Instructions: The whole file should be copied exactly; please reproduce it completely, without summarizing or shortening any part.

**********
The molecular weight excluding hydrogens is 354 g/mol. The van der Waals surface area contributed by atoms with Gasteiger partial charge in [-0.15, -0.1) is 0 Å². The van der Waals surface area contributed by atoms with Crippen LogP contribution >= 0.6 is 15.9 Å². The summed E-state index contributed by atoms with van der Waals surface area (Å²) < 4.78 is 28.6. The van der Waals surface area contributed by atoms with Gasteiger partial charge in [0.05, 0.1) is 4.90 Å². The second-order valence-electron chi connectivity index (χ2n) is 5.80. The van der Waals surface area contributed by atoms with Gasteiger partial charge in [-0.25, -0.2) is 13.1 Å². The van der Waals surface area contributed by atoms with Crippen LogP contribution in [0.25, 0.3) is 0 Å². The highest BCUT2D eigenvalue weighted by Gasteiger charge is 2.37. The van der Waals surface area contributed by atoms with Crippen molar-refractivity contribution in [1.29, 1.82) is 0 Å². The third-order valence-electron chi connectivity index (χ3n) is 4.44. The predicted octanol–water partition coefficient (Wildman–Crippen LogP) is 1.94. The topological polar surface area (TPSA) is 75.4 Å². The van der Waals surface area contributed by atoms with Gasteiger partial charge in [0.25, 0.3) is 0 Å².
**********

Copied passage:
The molecular weight excluding hydrogens is 354 g/mol. The van der Waals surface area contributed by atoms with Gasteiger partial charge in [-0.15, -0.1) is 0 Å². The van der Waals surface area contributed by atoms with Crippen LogP contribution >= 0.6 is 15.9 Å². The summed E-state index contributed by atoms with van der Waals surface area (Å²) < 4.78 is 28.6. The van der Waals surface area contributed by atoms with Gasteiger partial charge in [0.05, 0.1) is 4.90 Å². The second-order valence-electron chi connectivity index (χ2n) is 5.80. The van der Waals surface area contributed by atoms with Gasteiger partial charge in [-0.25, -0.2) is 13.1 Å². The van der Waals surface area contributed by atoms with Crippen LogP contribution in [0.25, 0.3) is 0 Å². The highest BCUT2D eigenvalue weighted by Gasteiger charge is 2.37. The van der Waals surface area contributed by atoms with Crippen molar-refractivity contribution in [1.29, 1.82) is 0 Å². The third-order valence-electron chi connectivity index (χ3n) is 4.44. The predicted octanol–water partition coefficient (Wildman–Crippen LogP) is 1.94. The topological polar surface area (TPSA) is 75.4 Å². The van der Waals surface area contributed by atoms with Gasteiger partial charge in [0.25, 0.3) is 0 Å².